In this guest post, Professor Jane Whittle of the University of Exeter looks at the governmental response to the Black Death, and advocates a revolutionary new social policy for our own period of crisis.
Unprecedented episodes of disease, such as the current outbreak of COVID-19, are moments of fluidity when parts of existing societies are laid bare as not fit for purpose. Wars create similar moments of flux. The Second World War created the consensus that allowed the founding of the NHS and the Welfare State. Could our current state of crisis lead to something positive and long lasting, amid all the disruption, trauma, and loss?
My research focuses on another such moment, the consequences of Black Death of the fourteenth century. In the midst of the Black Death the English government made the significant decision not to strengthen the institution of serfdom but instead to increase the regulation of waged labour with the Ordinance of Labourers of 1349.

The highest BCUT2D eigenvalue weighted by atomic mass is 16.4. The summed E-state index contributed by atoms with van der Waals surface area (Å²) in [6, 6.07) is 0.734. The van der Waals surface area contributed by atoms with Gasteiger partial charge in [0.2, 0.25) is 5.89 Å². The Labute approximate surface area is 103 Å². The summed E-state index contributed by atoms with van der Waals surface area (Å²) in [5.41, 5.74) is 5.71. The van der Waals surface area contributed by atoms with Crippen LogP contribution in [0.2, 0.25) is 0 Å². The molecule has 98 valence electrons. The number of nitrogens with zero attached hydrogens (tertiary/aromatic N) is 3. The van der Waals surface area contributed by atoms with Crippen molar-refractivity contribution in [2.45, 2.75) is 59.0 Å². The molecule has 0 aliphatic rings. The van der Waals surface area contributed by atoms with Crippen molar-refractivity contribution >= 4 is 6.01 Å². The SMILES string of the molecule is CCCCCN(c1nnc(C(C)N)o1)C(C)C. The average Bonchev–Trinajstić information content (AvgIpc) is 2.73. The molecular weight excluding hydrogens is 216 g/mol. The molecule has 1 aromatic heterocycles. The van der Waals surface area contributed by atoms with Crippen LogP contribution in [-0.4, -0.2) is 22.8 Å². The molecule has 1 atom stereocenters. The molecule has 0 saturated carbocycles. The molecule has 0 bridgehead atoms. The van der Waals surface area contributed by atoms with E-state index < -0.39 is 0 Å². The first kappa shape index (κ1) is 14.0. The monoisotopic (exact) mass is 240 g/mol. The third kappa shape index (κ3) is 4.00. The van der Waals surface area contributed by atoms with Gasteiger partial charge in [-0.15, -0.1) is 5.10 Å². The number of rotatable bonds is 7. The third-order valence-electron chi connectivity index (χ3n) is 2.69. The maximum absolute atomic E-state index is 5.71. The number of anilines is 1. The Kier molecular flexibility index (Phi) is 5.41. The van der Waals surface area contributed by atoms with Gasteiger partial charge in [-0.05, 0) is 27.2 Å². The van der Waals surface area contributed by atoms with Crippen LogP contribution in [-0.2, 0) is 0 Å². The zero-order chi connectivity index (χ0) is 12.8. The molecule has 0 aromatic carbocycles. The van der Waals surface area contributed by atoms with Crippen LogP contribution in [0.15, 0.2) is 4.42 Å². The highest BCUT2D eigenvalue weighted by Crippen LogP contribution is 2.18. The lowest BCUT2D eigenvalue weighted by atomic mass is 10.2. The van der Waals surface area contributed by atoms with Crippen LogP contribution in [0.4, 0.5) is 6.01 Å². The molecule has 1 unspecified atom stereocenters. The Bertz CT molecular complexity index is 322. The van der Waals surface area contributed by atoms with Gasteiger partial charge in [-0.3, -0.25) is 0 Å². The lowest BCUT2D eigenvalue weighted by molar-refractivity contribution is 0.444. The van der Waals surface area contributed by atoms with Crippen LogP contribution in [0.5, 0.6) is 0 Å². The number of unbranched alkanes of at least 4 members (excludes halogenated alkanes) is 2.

The Black Death was an outbreak of bubonic plague that raged across Europe between 1347 and 1349 and killed an estimated 50% of the English population. Fortunately the mortality rate of COVID-19 looks to be closer to 1% of those infected (and thus lower for the total population). Yet in our highly interconnected modern society its impact is already shaping up to be enormous. Historians have long puzzled over the fact that the immediate social and economic impact of the Black Death appears to have been remarkably slight. Social, economic, and political structures remained in place. However, this is to overlook the innovation of the labour laws. The Ordinance of Labourers of 1349 was a revolutionary piece of legislation. It marked the end of serfdom and beginning of an economy dependent on wage labour, but it signalled that the government’s attitude to wage workers would be far from lenient. Although initially announced as an emergency measure by the monarchy, when Parliament next met in 1351 it was enthusiastically endorsed. The measures remained in force until the early nineteenth century. Continue reading